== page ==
Loosely defined, a curried function takes a single argument and returns another function that takes the next argument until it can evaluate to a result.

When used in code, that looks like this:

// Let f be a curried function that requires 3 parameters in order to
// evaluate to a result
f(1) // returns a function that takes the 2nd argument
f(1)(2) // returns a function that takes the 3rd argument
f(1)(2)(3) // returns the result since all 3 parameters are satisfied

This has many useful properties.

One advantage is that if want to pass a function to another function with some of its arguments already specified, you do not need to wrap that function in an additional closure.

// When trying to use a first argument of 1 for some function f:
// Instead of
foo((a) => f(1, a));
// You can use

The wrapping is done for you.

Implementation in ES6

Turns out implementing this is quite succinct in ES6. With barely any code, you can take advantage of all the benefits of currying.

Most of the heavy lifting required to curry a function can be done by the ES6/Javascript bind() function.

From the bind() documentation:

The bind() method creates a new function that, when called, has its this keyword set to the provided value, with a given sequence of arguments preceding any provided when the new function is called.

func.bind(thisArg[, arg1[, arg2[, …]]])

The part of currying missing from bind() is automatically evaluating the result of the function when enough arguments are provided.

Here we take bind() and add in the additional logic need to make any JavaScript function curried:

function curry(f, ...args) {
  if (args.length >= f.length) {
    return f(...args);
  else {
    return (...next) => curry(f.bind(f, ...args), ...next);

This function is so small that (if you dare) it can even be reduced to a single-line of JavaScript:

const curry = (f, ...args) => (args.length >= f.length) ? f(...args) : (...next) => curry(f.bind(f, ...args), ...next);

I suggest using the equivalent and slightly more verbose version above in any real code.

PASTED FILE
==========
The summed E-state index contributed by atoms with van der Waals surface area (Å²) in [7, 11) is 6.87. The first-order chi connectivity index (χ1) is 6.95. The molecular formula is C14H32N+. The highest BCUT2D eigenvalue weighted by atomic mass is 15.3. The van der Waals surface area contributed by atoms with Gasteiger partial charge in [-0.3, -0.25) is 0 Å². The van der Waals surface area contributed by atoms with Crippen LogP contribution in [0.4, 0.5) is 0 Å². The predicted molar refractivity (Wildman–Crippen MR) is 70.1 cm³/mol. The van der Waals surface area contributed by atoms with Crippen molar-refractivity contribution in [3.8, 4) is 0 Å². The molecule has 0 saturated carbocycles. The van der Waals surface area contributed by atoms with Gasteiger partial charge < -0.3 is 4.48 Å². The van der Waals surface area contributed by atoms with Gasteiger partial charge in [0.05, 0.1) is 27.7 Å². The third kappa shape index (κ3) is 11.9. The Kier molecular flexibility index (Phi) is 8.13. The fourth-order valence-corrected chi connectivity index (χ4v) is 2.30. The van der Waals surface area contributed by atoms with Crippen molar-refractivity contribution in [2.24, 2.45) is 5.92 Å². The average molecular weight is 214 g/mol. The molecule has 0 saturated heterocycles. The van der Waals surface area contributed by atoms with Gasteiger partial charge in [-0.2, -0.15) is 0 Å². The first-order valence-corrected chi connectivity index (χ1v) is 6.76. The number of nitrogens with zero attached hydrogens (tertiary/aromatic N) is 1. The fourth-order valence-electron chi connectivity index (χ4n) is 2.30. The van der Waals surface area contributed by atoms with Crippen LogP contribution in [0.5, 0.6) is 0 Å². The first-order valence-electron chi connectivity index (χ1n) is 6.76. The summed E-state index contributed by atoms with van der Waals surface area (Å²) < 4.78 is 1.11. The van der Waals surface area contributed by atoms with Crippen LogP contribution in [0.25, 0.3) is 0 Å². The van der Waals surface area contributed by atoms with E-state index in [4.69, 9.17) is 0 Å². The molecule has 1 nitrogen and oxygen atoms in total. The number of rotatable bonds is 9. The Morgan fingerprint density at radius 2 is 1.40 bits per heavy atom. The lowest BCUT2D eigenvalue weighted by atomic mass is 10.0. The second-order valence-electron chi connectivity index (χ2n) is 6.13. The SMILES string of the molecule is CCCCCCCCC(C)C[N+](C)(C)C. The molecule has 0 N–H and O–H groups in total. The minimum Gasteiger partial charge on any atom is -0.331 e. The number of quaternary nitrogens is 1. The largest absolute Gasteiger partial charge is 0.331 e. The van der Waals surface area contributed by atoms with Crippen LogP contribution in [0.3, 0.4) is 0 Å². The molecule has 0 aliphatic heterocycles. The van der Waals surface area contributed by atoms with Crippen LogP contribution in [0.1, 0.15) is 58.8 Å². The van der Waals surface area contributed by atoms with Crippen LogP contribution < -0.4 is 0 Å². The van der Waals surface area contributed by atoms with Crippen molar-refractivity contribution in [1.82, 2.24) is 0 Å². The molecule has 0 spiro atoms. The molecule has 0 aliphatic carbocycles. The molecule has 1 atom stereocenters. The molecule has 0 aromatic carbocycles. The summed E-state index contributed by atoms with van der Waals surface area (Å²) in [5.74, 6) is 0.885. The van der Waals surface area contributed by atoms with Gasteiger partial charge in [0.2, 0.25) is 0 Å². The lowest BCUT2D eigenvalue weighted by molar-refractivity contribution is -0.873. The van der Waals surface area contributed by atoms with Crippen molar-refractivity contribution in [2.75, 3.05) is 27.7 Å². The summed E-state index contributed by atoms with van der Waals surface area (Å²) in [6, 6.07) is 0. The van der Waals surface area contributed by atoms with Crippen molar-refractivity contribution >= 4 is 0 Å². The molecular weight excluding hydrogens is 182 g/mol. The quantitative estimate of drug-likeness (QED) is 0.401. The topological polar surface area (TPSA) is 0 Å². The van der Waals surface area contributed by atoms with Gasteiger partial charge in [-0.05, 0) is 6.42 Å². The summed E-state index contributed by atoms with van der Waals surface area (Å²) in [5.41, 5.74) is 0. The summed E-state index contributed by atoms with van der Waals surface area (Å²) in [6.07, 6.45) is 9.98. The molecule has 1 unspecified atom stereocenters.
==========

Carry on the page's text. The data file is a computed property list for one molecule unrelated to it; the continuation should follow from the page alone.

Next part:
Usage of curry()

This curry() function gives us a lot of flexibility. Not only does it support passing a single argument into the curried function, it also allows you to pass multiple arguments into any stage along the way.

// maximum flexibility
// f = curry((a, b, c) => ...);
f(1, 2)(3);
f(1)(2, 3);
f(1, 2, 3);

This makes it possible to do things like this:

const numbers = [1, 2, 3, 4, 5, 6];

const fancy = curry((a, b, c) => a + b / c);
numbers.reduce(fancy(1), 0);
numbers.reduce(fancy(10), 0);
numbers.reduce(fancy(100), 0);

For the sake of comparison, notice how noisy the uncurried version is:

const fancy = (a, b, c) => a + b / c;
numbers.reduce((b, c) => fancy(1, b, c), 0);
numbers.reduce((b, c) => fancy(10, b, c), 0);
numbers.reduce((b, c) => fancy(100, b, c), 0);

Supporting the passing of multiple arguments makes these curried functions compatible with regular JavaScript paradigms and be extremely convenient. Notice that the standard reduce() method does not need to explicitly support curried functions.

Curried functions are infinitely composable:

const f = curry(curry((a, b, c) => a + b * c));

The second argument of curry() allows you to provide initial arguments to the function. This is a bit of syntatic sugar for the following:

// Instead of
foo(curry(f)(1, 2))
// You can use
foo(curry(f, 1, 2))

Implementation without bind()

An alternate, but equivalent way to define the curry() function without using bind():

function curry(f, ...args) {
  if (args.length >= f.length) {
    return f(...args);
  else {
    return (...next) => curry(f, ...args, ...next);

This is still succinct and reducible to a single line if that is what you desire.

The difference between using bind() and using this method is that with bind(), your functions will be special ES6 bound functions.